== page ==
wherein he said, that he would not put his credit upon
cyphers and dates; because it was easy to mistake
the year of a reign, or number of a roll, but he would
avouch them in substance to be perfect and true, as
they are taken out of the records. By which prece-
dents it will appear, that petitions made in parliament
to kings of this realm, his majesty's progenitors, inter-
meddling with matter of war or peace, or inducement
thereunto, received small allowance or success, but
were -always put off with dilatory answers ; sometimes
referring the matter to their council, sometimes to
their letters, sometimes to their farther pleasure and
advice, and such other forms ; expressing plainly, that
the kings meant to reserve matter of that nature en-
tirely to their own power and pleasure.

A Report of the Spanish Grievances. 341

In the eighteenth year of king Edward I. complaint
was made by the commons, against the subjects of
the earl of Flanders, with petition of redress. The
king's answer was, Bex nihil aliud potesf, quam eodem
modo petere : that is, That the king could do no more
but mike request to the earl of Flanders, as request
had been made to him ; and yet nobody will imagine
but king Edward the first was potent enough to have
had his reason of a count of Flanders by a war ; and
yet his answer was, Nihit aliud potest ; as giving them
to understand, that the entering into a war was a mat-
ter transcendent, that must not depend upon such

In the fourteenth year of king Edward III. the com-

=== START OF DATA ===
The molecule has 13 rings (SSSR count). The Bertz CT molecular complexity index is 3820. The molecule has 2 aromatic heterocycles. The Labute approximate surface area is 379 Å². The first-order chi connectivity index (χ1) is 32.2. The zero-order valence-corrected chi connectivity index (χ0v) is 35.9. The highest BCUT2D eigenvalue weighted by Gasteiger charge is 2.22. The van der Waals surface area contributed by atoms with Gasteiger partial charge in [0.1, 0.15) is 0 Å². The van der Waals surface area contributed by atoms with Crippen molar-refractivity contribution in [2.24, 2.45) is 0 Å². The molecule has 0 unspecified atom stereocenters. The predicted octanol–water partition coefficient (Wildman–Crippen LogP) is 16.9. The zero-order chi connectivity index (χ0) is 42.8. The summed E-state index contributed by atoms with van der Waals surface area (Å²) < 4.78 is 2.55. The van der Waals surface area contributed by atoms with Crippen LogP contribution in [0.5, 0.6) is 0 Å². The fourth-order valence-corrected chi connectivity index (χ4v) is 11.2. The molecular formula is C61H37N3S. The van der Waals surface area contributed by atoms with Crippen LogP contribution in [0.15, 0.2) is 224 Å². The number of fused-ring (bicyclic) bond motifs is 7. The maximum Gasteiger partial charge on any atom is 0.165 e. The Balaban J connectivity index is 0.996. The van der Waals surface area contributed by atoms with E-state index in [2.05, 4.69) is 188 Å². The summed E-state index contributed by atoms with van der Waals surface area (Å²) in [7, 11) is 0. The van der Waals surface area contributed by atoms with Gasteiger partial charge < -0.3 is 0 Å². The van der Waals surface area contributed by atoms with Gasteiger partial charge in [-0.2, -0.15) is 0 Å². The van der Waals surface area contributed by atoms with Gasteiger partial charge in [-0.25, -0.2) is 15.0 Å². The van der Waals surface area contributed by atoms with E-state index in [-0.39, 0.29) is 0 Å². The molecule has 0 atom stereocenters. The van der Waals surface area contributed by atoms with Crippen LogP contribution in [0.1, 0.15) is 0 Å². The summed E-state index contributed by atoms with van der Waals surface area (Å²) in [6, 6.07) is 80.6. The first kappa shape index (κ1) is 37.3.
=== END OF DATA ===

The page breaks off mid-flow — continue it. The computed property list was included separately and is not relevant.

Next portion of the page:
mons petitioned, that the king would enter into cer-
tain covenants and capitulations with the duke of Bra-
bant; in which petition there was also inserted some-
what touching a money matter. The king's answer
was, That for that that concerned the monies, they
might handle it and examine it ; but touching the
peace, he would do as to himself seemed good.

In the eighteenth year of king Edward III. the
commons petitioned, that they might have the trial
and proceeding with certain merchants strangers as
enemies to the state. The king's answer was, It
should remain as it did till the king had taken farther

In the forty-fifth year of king Edward III. the com-
mons complained that their trade with the Easterlings
was not upon equal terms, which is one of the points
insisted upon in the present petition, and prayed an
alteration and reducement. The king's answer was,
It shall be so as occasion shall require.

In the fiftieth year of the same king, the commons
petitioned to the king for remedy against the subjects
of Spain, as they now do. The king's answer was,
That he would write his letter for remedy. Here are
letters of request, no letters of mart : Nikil potest nisi
eodem modo petere.

In the same year, the merchants of York petitioned
in parliament against the Hollanders, and desired their

A Report of the Spanish Grievances.

ships might be stayed both in England and at Calais.
The king's answer was, Let it be declared unto the
king's council, and they shall have such remedy as is
according to reason.

In the second year of king Richard II. the mer-